About Pack 255

Middleton Cub Scout Pack 255 was originally chartered by the Middleton United Methodist Church (UMC) in downtown Middleton in 1993. We relocated to the Middleton First Baptist Church & Adventure Plaza in the 2000s due to the size of our Pack. Over the summer of 2017, we relocated again due to our growth to our current location at Oregon Trail Church of God. 

Our charter sponsor changed to the Caldwell Veterans of Foreign Wars (VFW) Post 3886 in December 2021. 

With an all volunteer leadership corps, our Pack continues to develop youth citizen leaders that go on to enter our Scouts BSA Troops 255B and 255G, also meeting at Oregon Trail Church of God.

Our Pack leadership have significant experience in organization leadership and most have attended and/or staffed the national advanced leadership training course called Wood Badge at historic BSA Camp Morrison and the Bradley Scouting Reservation. We invest greatly in our volunteer leaders to ensure they have the tools and skills necessary to provide epic programming for our youth.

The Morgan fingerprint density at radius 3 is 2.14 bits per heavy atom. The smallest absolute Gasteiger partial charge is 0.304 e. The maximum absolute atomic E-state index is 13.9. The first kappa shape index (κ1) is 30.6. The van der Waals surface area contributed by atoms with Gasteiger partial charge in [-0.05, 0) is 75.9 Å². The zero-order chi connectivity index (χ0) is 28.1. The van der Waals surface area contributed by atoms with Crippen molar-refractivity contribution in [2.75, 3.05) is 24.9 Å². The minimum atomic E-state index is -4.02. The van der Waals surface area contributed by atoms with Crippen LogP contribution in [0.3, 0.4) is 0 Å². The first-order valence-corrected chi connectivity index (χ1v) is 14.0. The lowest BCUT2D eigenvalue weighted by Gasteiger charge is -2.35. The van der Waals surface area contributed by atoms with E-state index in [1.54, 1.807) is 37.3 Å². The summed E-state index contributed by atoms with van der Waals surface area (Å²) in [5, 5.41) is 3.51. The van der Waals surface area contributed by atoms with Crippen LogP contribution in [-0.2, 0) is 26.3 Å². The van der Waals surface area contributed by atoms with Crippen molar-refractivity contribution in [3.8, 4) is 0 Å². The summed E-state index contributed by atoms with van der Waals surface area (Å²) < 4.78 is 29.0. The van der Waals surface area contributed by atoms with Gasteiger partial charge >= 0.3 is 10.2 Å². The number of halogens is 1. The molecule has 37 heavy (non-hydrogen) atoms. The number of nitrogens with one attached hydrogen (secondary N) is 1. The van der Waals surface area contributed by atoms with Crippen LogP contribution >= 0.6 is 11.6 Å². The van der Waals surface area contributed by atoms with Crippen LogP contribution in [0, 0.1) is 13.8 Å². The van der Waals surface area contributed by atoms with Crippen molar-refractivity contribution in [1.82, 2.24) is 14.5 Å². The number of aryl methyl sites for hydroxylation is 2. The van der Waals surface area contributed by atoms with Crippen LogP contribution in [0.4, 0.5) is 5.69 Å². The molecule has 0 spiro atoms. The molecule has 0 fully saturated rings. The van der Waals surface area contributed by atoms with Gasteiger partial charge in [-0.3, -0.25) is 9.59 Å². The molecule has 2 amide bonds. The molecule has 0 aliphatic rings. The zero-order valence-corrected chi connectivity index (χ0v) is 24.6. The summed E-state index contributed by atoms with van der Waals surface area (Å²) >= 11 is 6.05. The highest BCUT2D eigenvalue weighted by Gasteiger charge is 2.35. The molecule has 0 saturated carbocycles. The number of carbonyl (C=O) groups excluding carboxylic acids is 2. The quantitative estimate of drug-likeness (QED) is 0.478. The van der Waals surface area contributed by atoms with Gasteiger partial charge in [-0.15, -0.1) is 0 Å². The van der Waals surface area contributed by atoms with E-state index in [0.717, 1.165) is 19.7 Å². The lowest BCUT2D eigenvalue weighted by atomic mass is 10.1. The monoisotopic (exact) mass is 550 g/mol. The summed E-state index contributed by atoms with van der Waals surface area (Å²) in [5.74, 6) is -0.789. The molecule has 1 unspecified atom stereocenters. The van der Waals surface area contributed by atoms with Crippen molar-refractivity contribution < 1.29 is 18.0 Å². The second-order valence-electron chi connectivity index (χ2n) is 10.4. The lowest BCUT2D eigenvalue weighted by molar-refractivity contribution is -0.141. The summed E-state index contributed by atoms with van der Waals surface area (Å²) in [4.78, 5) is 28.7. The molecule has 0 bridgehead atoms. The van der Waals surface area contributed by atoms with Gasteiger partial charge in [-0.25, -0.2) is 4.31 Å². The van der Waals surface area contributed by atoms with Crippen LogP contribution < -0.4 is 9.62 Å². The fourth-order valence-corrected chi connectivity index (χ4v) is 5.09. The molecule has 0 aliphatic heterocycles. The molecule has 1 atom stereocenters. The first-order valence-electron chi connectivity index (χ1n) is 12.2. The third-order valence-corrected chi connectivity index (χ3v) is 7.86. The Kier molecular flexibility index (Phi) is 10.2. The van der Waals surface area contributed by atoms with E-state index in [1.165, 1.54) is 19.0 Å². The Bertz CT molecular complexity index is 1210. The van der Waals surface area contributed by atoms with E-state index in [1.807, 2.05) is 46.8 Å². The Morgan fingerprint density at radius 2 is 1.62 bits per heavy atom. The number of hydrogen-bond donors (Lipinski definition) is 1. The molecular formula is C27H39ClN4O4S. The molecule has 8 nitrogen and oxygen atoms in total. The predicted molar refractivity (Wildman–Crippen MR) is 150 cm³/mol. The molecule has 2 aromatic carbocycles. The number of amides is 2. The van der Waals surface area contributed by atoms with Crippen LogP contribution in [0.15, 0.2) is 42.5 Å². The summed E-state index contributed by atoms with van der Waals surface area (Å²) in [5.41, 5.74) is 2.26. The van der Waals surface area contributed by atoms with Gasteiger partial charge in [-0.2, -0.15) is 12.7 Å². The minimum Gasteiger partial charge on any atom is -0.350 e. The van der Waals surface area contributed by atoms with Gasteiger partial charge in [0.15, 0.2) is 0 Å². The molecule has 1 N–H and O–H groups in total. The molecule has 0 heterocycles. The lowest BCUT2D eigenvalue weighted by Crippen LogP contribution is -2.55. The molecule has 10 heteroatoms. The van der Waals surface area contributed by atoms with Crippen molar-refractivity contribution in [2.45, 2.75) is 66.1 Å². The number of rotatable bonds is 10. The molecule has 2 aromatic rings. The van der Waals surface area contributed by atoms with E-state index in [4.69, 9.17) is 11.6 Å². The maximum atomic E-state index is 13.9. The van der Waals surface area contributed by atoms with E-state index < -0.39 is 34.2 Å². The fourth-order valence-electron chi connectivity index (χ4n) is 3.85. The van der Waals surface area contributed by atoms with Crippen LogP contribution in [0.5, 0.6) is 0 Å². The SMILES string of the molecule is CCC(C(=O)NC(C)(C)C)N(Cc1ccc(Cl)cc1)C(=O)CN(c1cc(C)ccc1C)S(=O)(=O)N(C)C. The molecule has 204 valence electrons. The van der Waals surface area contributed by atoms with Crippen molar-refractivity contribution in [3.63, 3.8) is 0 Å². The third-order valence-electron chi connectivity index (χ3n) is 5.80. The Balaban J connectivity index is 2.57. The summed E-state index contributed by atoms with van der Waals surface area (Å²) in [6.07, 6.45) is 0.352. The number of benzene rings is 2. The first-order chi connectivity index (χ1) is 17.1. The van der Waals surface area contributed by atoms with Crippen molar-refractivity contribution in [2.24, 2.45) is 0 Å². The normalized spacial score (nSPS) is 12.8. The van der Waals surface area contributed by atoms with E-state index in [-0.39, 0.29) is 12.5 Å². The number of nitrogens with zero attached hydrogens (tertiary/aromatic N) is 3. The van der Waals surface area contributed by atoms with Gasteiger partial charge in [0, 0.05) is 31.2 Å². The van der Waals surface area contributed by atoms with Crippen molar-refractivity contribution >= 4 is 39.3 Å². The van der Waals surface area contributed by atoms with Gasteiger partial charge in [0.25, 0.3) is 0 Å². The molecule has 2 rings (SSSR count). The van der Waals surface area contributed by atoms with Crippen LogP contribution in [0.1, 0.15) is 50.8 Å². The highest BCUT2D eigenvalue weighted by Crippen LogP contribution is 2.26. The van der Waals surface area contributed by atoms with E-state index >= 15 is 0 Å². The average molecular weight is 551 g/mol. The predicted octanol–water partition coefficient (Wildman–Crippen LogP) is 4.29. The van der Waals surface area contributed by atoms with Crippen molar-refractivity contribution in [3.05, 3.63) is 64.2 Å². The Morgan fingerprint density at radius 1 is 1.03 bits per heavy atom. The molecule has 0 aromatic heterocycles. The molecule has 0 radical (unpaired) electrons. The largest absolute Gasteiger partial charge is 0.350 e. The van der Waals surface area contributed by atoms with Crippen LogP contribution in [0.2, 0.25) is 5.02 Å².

About BSA

The BSA’s goal is to train youth in responsible citizenship, character development, and self-reliance through participation in a wide range of outdoor activities, educational programs, and, at older age levels, career-oriented programs in partnership with community organizations. For younger members, the Scout method is part of the program to instill typical Scouting values such as trustworthiness, good citizenship, and outdoors skills, through a variety of activities such as camping, aquatics, and hiking. In order to further these outdoor activities, the BSA has four high-adventure bases: Northern Tier (Minnesota, Manitoba, and Ontario), Philmont Scout Ranch (New Mexico), Sea Base (Florida), and Summit Bechtel Reserve (West Virginia).

The traditional Scouting divisions are Cub Scouting for children in grades K-5, Scouts BSA for youth ages 11 to 17 and Venturing and Sea Scouting for young men and women ages 14 (or 13 and having completed the 8th grade) to 20.

The BSA operates traditional Scouting by chartering local organizations, such as churches, clubs, civic associations, or educational organization, to implement the Scouting program for youth within their communities. Units are led entirely by volunteers appointed by the chartering organization, who are supported by local councils using both paid professional Scouters and volunteers.